Stillness of Mind

Due to a bad cold, I just went about a week without my daily 30-minute meditation practice. It’s hard enough to breathe steadily with a clear nasal passage, let alone a fully-obstructed one. I returned to the Zendo today and did my usual 30 minutes. Returning to meditation is never that difficult, it just requires a reinvigoration of the habit. I find that time passes after a week of no meditating in the same way it does if I practice every day. But the subtle impact daily practice has on my mind is far more noticeable.

When you meditate, you let all of your thoughts come and go. You do your best not to let a single thought overstay its welcome, but sometimes you fail. Then you rise above this failure and continue on. Done for X amount of minutes on a daily basis, this practice reminds you to let go of the thoughts that hold you back in daily life. These thoughts are often thoughts you wouldn’t think hold you back— goals, ideals, etc— but which still keep you in a world of delusion. Meditation helps you control delusion, anger and other difficult states. It also gives you the mental strength to work through your shortcomings rather than indulging in them or denying them outright.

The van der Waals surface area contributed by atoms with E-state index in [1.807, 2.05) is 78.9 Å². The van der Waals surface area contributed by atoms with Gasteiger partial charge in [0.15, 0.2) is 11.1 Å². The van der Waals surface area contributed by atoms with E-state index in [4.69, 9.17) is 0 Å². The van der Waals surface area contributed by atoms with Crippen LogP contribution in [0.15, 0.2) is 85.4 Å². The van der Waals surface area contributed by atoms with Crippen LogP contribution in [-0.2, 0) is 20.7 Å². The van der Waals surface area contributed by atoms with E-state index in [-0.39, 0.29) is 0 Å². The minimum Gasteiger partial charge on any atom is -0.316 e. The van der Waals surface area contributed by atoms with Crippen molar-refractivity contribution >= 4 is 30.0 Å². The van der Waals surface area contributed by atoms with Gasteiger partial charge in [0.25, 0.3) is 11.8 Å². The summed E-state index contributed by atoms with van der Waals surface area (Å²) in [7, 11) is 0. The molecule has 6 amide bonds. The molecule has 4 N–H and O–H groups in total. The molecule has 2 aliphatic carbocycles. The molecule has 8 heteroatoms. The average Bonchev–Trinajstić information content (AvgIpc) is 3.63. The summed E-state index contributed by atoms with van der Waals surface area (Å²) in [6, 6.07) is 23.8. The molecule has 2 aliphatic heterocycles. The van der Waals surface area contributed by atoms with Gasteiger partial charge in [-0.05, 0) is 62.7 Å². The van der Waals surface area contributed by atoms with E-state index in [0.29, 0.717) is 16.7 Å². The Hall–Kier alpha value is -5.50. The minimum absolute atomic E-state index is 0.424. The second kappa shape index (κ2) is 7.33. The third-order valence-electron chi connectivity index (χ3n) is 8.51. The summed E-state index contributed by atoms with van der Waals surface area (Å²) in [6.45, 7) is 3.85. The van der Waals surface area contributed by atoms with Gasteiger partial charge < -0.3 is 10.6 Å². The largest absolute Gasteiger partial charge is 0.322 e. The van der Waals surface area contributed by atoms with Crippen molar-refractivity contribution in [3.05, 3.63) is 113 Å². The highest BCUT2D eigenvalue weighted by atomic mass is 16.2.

This all comes from a deep stillness of mind within. In practicing the art of stillness each day, you create a template for your mind to follow when you aren’t watching it so closely. Keeping yourself in check is most important when you’re not thinking about it. Mindfulness helps prevent bad decisions that snowball into endless misery.

Sometimes I want to stop meditating mid-session and then I repeat to myself, “This is the most vital thing I can do with my time.” I recognize that meditation can be so difficult precisely at the moments in which it is most important. We need inner-encouragement the most not when we’re high and mighty but instead when we feel we want to give up. Ironically, this is when it’s most difficult to find. Meditative stillness is the atmosphere from which this courage arises.

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